Despite rising interest rates, market volatility, European debt woes, slow economic growth, the US housing disaster and all the pundits and doom-sayers, 2010 has been a profitable year for Turner Tomenson clients. Our 60-40 model, upon which we base most of our client portfolios (that’s 60% equity-40% fixed income) is at point of writing up by approximately 14% since the beginning of 2010.

Best performer (and who would have guessed?) has been the S&P/TSX SmallCap Index Fund (XCS). Reference: (

Of this, 56% is held in the Materials and Energy sectors. While it makes up only 3% of our model, it is important that we have exposure to this particular asset class. Because we cannot necessarily pick which asset class will out-perform in any given time period, we want to have exposure to asset classes that have the potential to move higher and add to our model’s ability to achieve growth. This is part of what makes this diverse model so attractive. As you know, our goals are (a) preservation of capital and (b) making it grow.

With the potential for growth in this Small Cap Fund, however, is a greater risk (and potential for volatility) so we want to ensure we keep its weighting light, relative to the rest of the portfolio.

Our (boring) theme continues to be balance and diversity.

Some of the other asset classes that have performed well this year:

The iShares Russell Microcap® Index Fund
The iShares Russell 2000 Index Fund
The iShares Russell Midcap Index Fund
The iShares S&P/TSX Capped REIT Index Fund
The iShares S&P India Nifty 50 Index
SPDR® Gold Trust

Will these out-perform in 2011? Likely not, in fact we’re currently not buying them (and in some cases re-balancing client positions to take profits) because they have become too expensive for our liking. This is exactly what we mean by active management.

It’s also why we preach the discipline of balance and diversity: in all likelihood, one of this year’s underperformers will be next year’s outperformer:

Horizons AlphaPro Gartman ETF (“HAG”)
The iShares MSCI EAFE Index Fund (CAD-Hedged)
The iShares FTSE China 25 Index Fund

As well, we have the Fixed Income stabilizers in the portfolio that focus on interest income and dividends and perform as our model’s anchors when markets become volatile. And we certainly expect more of that in 2011.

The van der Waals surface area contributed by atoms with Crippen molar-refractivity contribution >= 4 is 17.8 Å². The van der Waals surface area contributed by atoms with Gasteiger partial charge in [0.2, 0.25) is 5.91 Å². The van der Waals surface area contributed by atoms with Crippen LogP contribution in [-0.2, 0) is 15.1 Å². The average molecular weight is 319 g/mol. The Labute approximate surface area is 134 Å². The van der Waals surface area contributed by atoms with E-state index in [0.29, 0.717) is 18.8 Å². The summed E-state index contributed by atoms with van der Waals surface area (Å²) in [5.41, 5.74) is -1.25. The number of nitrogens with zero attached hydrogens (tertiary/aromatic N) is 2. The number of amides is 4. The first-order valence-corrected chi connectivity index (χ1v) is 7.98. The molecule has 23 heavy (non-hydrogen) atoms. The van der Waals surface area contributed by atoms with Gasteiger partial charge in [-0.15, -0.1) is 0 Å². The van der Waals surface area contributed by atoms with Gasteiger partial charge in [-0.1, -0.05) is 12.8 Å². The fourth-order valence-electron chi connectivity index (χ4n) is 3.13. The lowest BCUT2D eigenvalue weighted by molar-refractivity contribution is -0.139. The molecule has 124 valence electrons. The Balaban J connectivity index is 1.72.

Late this year, Equity markets have become stronger as the US Fed has chosen to inflate assets with quantitative easing, but there are perils and uncertainties that can turn the euphoria into fright with one nasty economic or political shock and investors must always guard against complacency.

A large increase in volatility can and may be just around the corner.

Having balance and diversity in a portfolio is the key to limiting the impact of this potential volatility.

We wish you a happy, healthy, prosperous and Balanced New Year.

Friday, November 19, 2010

It's a boring story: Balance and Diversity (and Yield)

It’s a boring story: Balance and Diversity (and Yield)

If you are looking for an exciting ride from your investments:


This year saw the Volatility Index (VIX) return to the highest levels since the 2008-09 Financial Crisis amid the calls for a double dip recession (May).

The S&P 500 fell 17% from its April highs in April to its lows at the beginning of July. Certainly not the stomach churning ride of over 50% from the crisis, but certainly enough to drive the already anxious, ready – to – retire folks (who had not already bailed) scurrying into the arms of bonds with 3% returns.

If you could have timed it right and bought from those in a panic, the S&P 500 rallied back to the April levels in the glow of the US Federal Reserve’s renewed stimulus effort (commonly known as QE2, technically referred to as Quantitative Easing) close to 22%.

If you chose to stay invested from the beginning of the year until today you would have secured a meager 5.5% return for all this roller-coastering (and emotional navel-gazing). Better than a 3% (bond yield) perhaps, but also a sleepless night or two.

The 60% (globally diversified) Equity and 40% Fixed Income model portfolio that we follow has produced a total return year to date of near 10.5%. We do not anticipate such good fortune regularly, but we are content with something in the vicinity of 7-8%.

This year's diverse asset classes driving the model?

REIT’s with returns in the vicinity of 20%.

Small Canadian companies with similar returns.

Small US companies.

Indian companies.

Assorted Income Trusts.

High Yield corporate bonds.

Fixed-rate perpetual Preferred Shares.

Next year?

Not sure, but the model will not catch the highs nor will it catch the lows like the S&P 500 (or TSX for that matter). Over time, different asset classes perform differently at different times bringing balance and diversity to a portfolio and smoothing out potential volatility.

It is not exciting, nor should it be.

Want boring investment strategy? We can help.

Wednesday, October 6, 2010

Current Market Conditions